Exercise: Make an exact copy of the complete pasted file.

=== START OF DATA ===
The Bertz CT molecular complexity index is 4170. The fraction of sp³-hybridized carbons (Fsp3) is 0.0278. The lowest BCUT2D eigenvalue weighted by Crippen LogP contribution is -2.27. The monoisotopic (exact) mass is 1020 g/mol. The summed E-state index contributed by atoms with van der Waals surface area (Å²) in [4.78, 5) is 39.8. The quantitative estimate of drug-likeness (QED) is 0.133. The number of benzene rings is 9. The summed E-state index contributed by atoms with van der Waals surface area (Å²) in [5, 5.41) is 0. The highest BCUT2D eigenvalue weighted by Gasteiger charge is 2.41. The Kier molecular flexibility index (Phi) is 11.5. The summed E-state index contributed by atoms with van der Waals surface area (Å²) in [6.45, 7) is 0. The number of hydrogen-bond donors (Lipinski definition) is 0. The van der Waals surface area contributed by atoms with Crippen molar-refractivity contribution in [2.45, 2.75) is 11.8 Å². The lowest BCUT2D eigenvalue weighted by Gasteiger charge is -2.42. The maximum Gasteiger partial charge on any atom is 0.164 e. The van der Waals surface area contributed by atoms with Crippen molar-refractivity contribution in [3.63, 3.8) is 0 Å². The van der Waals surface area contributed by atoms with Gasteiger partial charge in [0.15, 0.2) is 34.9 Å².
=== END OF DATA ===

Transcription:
The Bertz CT molecular complexity index is 4170. The fraction of sp³-hybridized carbons (Fsp3) is 0.0278. The lowest BCUT2D eigenvalue weighted by Crippen LogP contribution is -2.27. The monoisotopic (exact) mass is 1020 g/mol. The summed E-state index contributed by atoms with van der Waals surface area (Å²) in [4.78, 5) is 39.8. The quantitative estimate of drug-likeness (QED) is 0.133. The number of benzene rings is 9. The summed E-state index contributed by atoms with van der Waals surface area (Å²) in [5, 5.41) is 0. The highest BCUT2D eigenvalue weighted by Gasteiger charge is 2.41. The Kier molecular flexibility index (Phi) is 11.5. The summed E-state index contributed by atoms with van der Waals surface area (Å²) in [6.45, 7) is 0. The number of hydrogen-bond donors (Lipinski definition) is 0. The van der Waals surface area contributed by atoms with Crippen molar-refractivity contribution in [2.45, 2.75) is 11.8 Å². The lowest BCUT2D eigenvalue weighted by Gasteiger charge is -2.42. The maximum Gasteiger partial charge on any atom is 0.164 e. The van der Waals surface area contributed by atoms with Crippen molar-refractivity contribution in [3.63, 3.8) is 0 Å². The van der Waals surface area contributed by atoms with Gasteiger partial charge in [0.15, 0.2) is 34.9 Å².